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- September 7, 2000
VW's Response to this archive


VATICAN CITY, SEP 5, 2000 (VIS) - The Congregation for the Doctrine of the Faith's "Declaration 'Dominus Iesus' on the Unicity and Salvific Universality of Jesus Christ and the Church" was made public today in the Holy See Press Office.

The 36-page document was published in English, French, German, Spanish, Portuguese, Italian, Polish and Latin. It bears the signatures of Cardinal Joseph Ratzinger and Archbishop Tarcisio Bertone S.D.B., respectively prefect and secretary of the Congregation for the Doctrine of the faith. It comprises an introduction, six sections and a conclusion.

Extracts from a synthesis of the document are given below:

"In the lively contemporary debate on the relationship between Christianity and the other religions, some Catholic theologians have argued that all religions may be equally valid ways of salvation."

"Such theories are based on philosophical and theological presuppositions which have become quite common. The Declaration highlights some of these; for example, the conviction of the total elusiveness and inexpressibility of divine truth, even by Christian revelation; relativistic attitudes toward truth itself, which would hold that what is true for some would not be true for others; the radical opposition posited between the logical mentality of the West and the symbolic mentality of the East; the subjectivism which regards reason as the only source of knowledge; the metaphysical emptying of the mystery of the incarnation; the eclecticism of those who, in theological research, uncritically absorb ideas from a variety of philosophical and religious contexts without regard for consistency, systematic connection, or compatibility with Christian truth; finally, the tendency to read and to interpret Sacred Scripture outside the Tradition and Magisterium of the Church."

"The International Theological Commission published a document in 1997 entitled 'Christianity and the World Religions,' which illustrated ... the lack of foundation of pluralistic theologies of religions, and which reasserted the unicity and salvific universality of the mystery of Christ and the Church, as the source of all salvation both inside and outside Christianity. Given, however, the rapid spread of the relativistic and pluralistic mentality, the Congregation for the Doctrine of the Faith has intervened with the present Declaration in order to set forth and clarify certain truths of the faith."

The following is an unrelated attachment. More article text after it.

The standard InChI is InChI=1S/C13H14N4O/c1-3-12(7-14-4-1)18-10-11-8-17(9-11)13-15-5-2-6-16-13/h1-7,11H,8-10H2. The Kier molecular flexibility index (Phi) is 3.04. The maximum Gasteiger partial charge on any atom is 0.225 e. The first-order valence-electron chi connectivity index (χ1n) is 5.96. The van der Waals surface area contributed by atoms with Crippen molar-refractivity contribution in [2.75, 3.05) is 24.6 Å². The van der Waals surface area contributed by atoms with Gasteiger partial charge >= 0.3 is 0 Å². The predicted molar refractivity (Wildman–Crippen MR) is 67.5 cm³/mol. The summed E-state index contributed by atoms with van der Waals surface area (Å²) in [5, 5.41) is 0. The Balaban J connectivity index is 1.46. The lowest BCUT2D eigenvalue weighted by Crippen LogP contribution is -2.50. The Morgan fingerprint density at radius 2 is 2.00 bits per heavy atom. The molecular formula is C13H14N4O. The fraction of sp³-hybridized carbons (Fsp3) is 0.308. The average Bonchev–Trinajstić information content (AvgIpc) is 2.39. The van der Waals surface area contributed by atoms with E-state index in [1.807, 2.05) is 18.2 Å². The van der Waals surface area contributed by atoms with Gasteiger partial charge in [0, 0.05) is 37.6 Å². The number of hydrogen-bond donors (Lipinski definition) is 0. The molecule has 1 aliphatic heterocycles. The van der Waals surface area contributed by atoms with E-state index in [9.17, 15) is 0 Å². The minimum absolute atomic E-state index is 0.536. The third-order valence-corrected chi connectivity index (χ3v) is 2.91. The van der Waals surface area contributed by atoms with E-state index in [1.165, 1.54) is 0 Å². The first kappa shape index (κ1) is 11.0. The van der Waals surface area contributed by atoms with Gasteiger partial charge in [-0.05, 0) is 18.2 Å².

"The Declaration is structured in six sections, which summarize the essential elements of the doctrine of the Catholic faith on the meaning and salvific value of the other religions."

"I. The fullness and definitiveness of the revelation of Jesus Christ.

    "Against the theory of the limited, incomplete, or imperfect character of the revelation of Jesus Christ, ... the Declaration reiterates the teaching of the Catholic faith regarding the full and complete revelation of the salvific mystery of God in Jesus Christ. ... Consequently, while admitting that other religions not infrequently reflect a ray of that Truth which enlightens all men, the Declaration reaffirms that the designation of 'inspired texts' is reserved for the canonical books of the Old and New Testaments, because these are inspired by the Holy Spirit, have God as their author, and teach firmly, faithfully, and without error the truth about God and human salvation. The Declaration also states that the distinction must be firmly held between 'theological faith, which is adherence to the truth revealed by the One and Triune God, and 'belief' in the other religions, which is religious experience still in search of the absolute truth and still lacking assent to God who reveals himself."